March 10, 2020 | Press Release

Education data matters: Education reporting in Brazilian censuses is inaccurate

A recent paper is the first step to measure potential errors in Brazilian census education data.
© iStockphoto.com/Nattakorn Maneerat

The education reporting in Brazilian censuses is likely to be inaccurate. Marília Nepomuceno and a colleague show evidence that the data on educational attainment is differently misreported by age, sex, and educational level.

As all social scientists know: data are essential for demographic analysis. Deficiencies in data lead to a distorted picture of the population and may directly affect public policies. The educational level is widely used to measure social inequalities in health, mortality, fertility and migration.

Inaccuracies in these data may result in a misleading policy response, which is even more relevant in countries with limited resources. Furthermore, if education misreporting is different across censuses, trend analysis using these data will reflect erroneous patterns. Global studies using census education data from developing countries should be aware of this weakness.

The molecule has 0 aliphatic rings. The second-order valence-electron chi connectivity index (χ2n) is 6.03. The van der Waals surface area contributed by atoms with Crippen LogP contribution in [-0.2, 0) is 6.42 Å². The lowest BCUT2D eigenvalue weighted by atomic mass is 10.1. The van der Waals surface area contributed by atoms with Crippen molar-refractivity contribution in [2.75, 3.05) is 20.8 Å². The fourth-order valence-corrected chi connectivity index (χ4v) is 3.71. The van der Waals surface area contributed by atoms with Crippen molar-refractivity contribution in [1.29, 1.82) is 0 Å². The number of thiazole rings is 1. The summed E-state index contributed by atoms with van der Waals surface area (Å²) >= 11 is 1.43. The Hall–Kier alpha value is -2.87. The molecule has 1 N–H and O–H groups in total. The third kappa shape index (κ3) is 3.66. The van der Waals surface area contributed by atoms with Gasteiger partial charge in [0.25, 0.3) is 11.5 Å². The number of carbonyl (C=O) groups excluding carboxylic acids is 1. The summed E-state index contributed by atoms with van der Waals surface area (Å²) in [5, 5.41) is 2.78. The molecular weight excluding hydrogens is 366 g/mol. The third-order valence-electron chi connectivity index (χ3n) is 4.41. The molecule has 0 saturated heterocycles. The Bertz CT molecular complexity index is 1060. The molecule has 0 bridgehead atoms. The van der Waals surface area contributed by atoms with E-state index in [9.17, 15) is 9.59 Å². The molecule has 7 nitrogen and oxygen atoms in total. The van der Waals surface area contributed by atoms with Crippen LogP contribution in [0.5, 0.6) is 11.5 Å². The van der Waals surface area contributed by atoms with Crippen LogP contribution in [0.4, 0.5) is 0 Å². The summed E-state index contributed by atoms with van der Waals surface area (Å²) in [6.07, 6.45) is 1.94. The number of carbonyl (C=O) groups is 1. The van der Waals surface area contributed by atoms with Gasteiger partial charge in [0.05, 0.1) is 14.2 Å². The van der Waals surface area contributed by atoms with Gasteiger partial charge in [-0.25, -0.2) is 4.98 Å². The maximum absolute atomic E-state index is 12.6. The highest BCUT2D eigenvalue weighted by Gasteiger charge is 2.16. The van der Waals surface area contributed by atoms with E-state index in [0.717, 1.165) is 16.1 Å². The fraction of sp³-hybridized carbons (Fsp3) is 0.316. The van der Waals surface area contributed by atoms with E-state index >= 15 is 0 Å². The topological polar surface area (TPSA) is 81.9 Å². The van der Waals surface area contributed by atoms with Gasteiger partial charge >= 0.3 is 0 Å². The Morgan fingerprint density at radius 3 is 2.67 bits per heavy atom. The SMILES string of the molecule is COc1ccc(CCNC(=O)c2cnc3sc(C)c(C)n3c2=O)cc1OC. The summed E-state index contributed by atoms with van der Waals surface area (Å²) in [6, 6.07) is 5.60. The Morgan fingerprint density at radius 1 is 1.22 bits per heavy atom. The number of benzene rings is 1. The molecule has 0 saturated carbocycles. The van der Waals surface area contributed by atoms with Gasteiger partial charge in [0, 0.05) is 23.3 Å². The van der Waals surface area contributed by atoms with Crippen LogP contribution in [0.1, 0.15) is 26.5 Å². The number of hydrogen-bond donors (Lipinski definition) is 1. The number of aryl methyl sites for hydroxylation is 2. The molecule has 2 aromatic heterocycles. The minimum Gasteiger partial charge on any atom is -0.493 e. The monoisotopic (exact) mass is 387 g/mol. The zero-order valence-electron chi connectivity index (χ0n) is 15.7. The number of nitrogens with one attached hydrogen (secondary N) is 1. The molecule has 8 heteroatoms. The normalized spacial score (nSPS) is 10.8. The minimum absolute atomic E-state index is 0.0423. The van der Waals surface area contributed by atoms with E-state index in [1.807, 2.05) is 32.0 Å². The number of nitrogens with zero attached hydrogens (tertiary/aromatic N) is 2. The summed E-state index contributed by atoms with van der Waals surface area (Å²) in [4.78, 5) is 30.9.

Marília Nepomuceno and a colleague from the Federal University of Minas Gerais in Brazil published their findings in the journal Demographic Research. According to them, this is the first step to measure potential errors in Brazilian census education data. More efforts need to be made to examine the magnitude and direction of the misreporting of census education data in Brazil and other developing countries, where educational expansion is underway.

Original publication

Nepomuceno, M., Turra, C.: Assessing the quality of education reporting in Brazilian censuses. Demographic Research. (2020) DOI: 10.4054/DemRes.2020.42.15

Author of the paper

Research Scientist in the Research Group Lifespan Inequalities

Marília R. Nepomuceno

E-Mail

+49 381 2081-223

The Max Planck Institute for Demographic Research (MPIDR) in Rostock is one of the leading demographic research centers in the world. It's part of the Max Planck Society, the internationally renowned German research society.